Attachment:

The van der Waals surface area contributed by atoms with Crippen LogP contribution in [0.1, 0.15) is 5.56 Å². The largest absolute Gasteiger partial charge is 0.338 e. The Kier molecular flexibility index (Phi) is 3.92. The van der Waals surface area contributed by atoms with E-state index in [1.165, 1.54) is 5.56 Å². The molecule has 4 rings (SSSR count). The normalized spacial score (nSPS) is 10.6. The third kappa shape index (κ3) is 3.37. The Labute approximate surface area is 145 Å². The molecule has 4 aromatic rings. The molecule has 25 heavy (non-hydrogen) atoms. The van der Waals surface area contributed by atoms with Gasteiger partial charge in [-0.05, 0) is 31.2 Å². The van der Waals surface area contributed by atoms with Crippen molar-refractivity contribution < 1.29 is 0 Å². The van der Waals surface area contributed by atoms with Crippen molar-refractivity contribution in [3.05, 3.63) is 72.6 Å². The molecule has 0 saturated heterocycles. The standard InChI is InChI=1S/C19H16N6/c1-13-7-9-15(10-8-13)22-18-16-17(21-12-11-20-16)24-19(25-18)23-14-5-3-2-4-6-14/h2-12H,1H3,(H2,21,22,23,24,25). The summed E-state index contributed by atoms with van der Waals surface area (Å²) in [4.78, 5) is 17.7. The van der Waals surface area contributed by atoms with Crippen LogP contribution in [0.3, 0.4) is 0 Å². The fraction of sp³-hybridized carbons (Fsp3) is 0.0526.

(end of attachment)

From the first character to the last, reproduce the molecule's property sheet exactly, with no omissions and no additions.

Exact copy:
The van der Waals surface area contributed by atoms with Crippen LogP contribution in [0.1, 0.15) is 5.56 Å². The largest absolute Gasteiger partial charge is 0.338 e. The Kier molecular flexibility index (Phi) is 3.92. The van der Waals surface area contributed by atoms with E-state index in [1.165, 1.54) is 5.56 Å². The molecule has 4 rings (SSSR count). The normalized spacial score (nSPS) is 10.6. The third kappa shape index (κ3) is 3.37. The Labute approximate surface area is 145 Å². The molecule has 4 aromatic rings. The molecule has 25 heavy (non-hydrogen) atoms. The van der Waals surface area contributed by atoms with Gasteiger partial charge in [-0.05, 0) is 31.2 Å². The van der Waals surface area contributed by atoms with Crippen molar-refractivity contribution < 1.29 is 0 Å². The van der Waals surface area contributed by atoms with Crippen molar-refractivity contribution in [3.05, 3.63) is 72.6 Å². The molecule has 0 saturated heterocycles. The standard InChI is InChI=1S/C19H16N6/c1-13-7-9-15(10-8-13)22-18-16-17(21-12-11-20-16)24-19(25-18)23-14-5-3-2-4-6-14/h2-12H,1H3,(H2,21,22,23,24,25). The summed E-state index contributed by atoms with van der Waals surface area (Å²) in [4.78, 5) is 17.7. The van der Waals surface area contributed by atoms with Crippen LogP contribution in [0.3, 0.4) is 0 Å². The fraction of sp³-hybridized carbons (Fsp3) is 0.0526.